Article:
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Palazzo Pitti - Pitti Palace, Florence

The gallery is second only to the Uffizi in importance, and is notable for the works of Rubens, Pietro da Cortona, Tiziano e Raffaello (Titian and Raphael).
Begun in 1458 from an original design by Brunelleschi, the architecture of Palazzo Pitti was inspired by ancient Roman buildings. An enormous affair, it was built for Luca Pitti, a one time friend of the Medici who became jealous of their power and turned against them. The palace was a blatant attempt at one-upmanship, but the fortunes of the Pitti family soon faded, and the powerful Medici family acquired the building, still uncompleted, in 1540.

It was to become the family seat in Florence and it was Cosimo´s wife, Eleanor of Toledo (whose dowry paid for the purchase), who was to transform the hillside behind the palace into the Boboli garden.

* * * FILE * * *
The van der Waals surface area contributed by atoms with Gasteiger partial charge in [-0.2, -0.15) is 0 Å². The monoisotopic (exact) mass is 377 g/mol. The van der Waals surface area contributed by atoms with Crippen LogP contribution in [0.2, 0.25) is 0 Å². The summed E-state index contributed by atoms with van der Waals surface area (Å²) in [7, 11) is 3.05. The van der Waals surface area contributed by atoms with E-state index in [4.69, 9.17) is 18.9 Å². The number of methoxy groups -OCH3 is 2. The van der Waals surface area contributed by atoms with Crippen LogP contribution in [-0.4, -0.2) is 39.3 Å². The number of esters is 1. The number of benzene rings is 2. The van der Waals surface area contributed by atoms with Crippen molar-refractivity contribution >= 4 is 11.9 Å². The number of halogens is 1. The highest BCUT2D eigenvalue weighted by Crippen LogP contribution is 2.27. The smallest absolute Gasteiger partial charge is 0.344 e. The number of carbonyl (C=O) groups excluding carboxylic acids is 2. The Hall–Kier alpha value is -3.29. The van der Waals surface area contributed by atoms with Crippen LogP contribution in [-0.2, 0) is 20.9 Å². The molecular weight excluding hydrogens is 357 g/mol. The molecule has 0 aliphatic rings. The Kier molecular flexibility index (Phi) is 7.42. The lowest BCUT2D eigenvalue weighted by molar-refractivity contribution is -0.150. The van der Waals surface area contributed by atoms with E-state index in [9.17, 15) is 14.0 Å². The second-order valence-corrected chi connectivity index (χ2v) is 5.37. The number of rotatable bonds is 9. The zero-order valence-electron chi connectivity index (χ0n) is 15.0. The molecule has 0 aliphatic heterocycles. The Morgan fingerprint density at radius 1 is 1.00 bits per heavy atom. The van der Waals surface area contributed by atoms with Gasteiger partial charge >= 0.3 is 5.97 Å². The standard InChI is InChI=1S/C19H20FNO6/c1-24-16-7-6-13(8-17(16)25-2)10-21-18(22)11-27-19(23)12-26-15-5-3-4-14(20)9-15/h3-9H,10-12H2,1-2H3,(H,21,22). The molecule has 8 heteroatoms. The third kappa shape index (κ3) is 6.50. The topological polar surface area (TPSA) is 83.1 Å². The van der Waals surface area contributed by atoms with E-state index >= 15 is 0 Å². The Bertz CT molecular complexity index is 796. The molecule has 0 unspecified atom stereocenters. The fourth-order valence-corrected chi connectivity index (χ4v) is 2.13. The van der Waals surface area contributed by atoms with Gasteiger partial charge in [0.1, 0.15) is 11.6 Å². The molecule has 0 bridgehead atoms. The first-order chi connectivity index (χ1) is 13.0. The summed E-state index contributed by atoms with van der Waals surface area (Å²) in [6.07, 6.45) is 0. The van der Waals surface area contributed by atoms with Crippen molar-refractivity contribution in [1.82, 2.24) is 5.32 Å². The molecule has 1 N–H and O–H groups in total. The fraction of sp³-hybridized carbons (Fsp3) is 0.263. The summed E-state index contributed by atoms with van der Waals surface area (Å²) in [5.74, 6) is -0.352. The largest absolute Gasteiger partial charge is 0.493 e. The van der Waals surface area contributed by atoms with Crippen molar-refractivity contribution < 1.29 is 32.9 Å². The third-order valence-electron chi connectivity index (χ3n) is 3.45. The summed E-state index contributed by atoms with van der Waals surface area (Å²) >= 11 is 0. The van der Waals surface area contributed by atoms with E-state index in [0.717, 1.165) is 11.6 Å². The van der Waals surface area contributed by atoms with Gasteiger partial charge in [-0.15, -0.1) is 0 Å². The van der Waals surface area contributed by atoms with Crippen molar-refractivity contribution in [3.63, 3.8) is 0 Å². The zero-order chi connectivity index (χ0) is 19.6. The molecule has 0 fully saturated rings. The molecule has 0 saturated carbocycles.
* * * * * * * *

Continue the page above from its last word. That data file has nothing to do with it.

Palazzo Pitti remained the principal Medici residence until the last male Medici heir died in 1737: the Medici dynasty became extinct and the palace passed to the new Grand Dukes of Tuscany, the Austrian House of Lorraine.

The palace is home to eight separate museums: Galleria Palatina (Palatine Gallery, probably the most important one), begun by Cosimo de’ Medici the second in 1620; Gallery of Modern Art; Costume Gallery; Museo degli argenti (Silver Museum); Porcelain Museum; Boboli Garden.

Opening hours:
Open Tuesday to Sunday 8,15 – 18,50
Closed Monday, New Year’s Day, May 1st and Christmas Day.
Full Price: € 6,50Reduced: € 3,25
Free admission for people under 18 or over 65, students and teachers of faculties of architecture, cultural heritage conservation, educational sciences, or of Fine Arts Academy, tour guides.

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